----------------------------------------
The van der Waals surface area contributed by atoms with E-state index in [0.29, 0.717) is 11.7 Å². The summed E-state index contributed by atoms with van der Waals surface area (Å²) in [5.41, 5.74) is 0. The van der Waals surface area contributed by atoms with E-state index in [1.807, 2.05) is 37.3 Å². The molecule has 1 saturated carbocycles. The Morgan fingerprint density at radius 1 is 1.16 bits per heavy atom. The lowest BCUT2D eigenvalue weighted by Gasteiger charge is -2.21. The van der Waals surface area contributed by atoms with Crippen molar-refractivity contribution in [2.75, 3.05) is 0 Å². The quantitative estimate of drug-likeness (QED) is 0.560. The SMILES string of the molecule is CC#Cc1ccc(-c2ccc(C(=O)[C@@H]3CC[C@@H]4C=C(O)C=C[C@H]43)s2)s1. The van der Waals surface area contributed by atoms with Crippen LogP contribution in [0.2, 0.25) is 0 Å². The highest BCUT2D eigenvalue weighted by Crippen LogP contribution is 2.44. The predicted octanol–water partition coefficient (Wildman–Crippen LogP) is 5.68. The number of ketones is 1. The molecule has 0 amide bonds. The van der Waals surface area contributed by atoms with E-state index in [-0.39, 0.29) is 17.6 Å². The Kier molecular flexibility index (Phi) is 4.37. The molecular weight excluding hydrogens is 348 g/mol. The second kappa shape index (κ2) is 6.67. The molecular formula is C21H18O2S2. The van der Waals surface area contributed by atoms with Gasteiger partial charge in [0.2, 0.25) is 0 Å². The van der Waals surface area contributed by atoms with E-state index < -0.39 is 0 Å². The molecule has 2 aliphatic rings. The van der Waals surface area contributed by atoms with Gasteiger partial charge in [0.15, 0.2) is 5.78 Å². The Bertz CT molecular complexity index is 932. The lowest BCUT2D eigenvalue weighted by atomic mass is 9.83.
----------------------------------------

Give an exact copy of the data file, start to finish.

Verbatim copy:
The van der Waals surface area contributed by atoms with E-state index in [0.29, 0.717) is 11.7 Å². The summed E-state index contributed by atoms with van der Waals surface area (Å²) in [5.41, 5.74) is 0. The van der Waals surface area contributed by atoms with E-state index in [1.807, 2.05) is 37.3 Å². The molecule has 1 saturated carbocycles. The Morgan fingerprint density at radius 1 is 1.16 bits per heavy atom. The lowest BCUT2D eigenvalue weighted by Gasteiger charge is -2.21. The van der Waals surface area contributed by atoms with Crippen molar-refractivity contribution in [2.75, 3.05) is 0 Å². The quantitative estimate of drug-likeness (QED) is 0.560. The SMILES string of the molecule is CC#Cc1ccc(-c2ccc(C(=O)[C@@H]3CC[C@@H]4C=C(O)C=C[C@H]43)s2)s1. The van der Waals surface area contributed by atoms with Crippen LogP contribution in [0.2, 0.25) is 0 Å². The highest BCUT2D eigenvalue weighted by Crippen LogP contribution is 2.44. The predicted octanol–water partition coefficient (Wildman–Crippen LogP) is 5.68. The number of ketones is 1. The molecule has 0 amide bonds. The van der Waals surface area contributed by atoms with E-state index in [-0.39, 0.29) is 17.6 Å². The Kier molecular flexibility index (Phi) is 4.37. The molecular weight excluding hydrogens is 348 g/mol. The second kappa shape index (κ2) is 6.67. The molecular formula is C21H18O2S2. The van der Waals surface area contributed by atoms with Gasteiger partial charge in [0.2, 0.25) is 0 Å². The van der Waals surface area contributed by atoms with E-state index < -0.39 is 0 Å². The molecule has 2 aliphatic rings. The van der Waals surface area contributed by atoms with Gasteiger partial charge in [0.15, 0.2) is 5.78 Å². The Bertz CT molecular complexity index is 932. The lowest BCUT2D eigenvalue weighted by atomic mass is 9.83.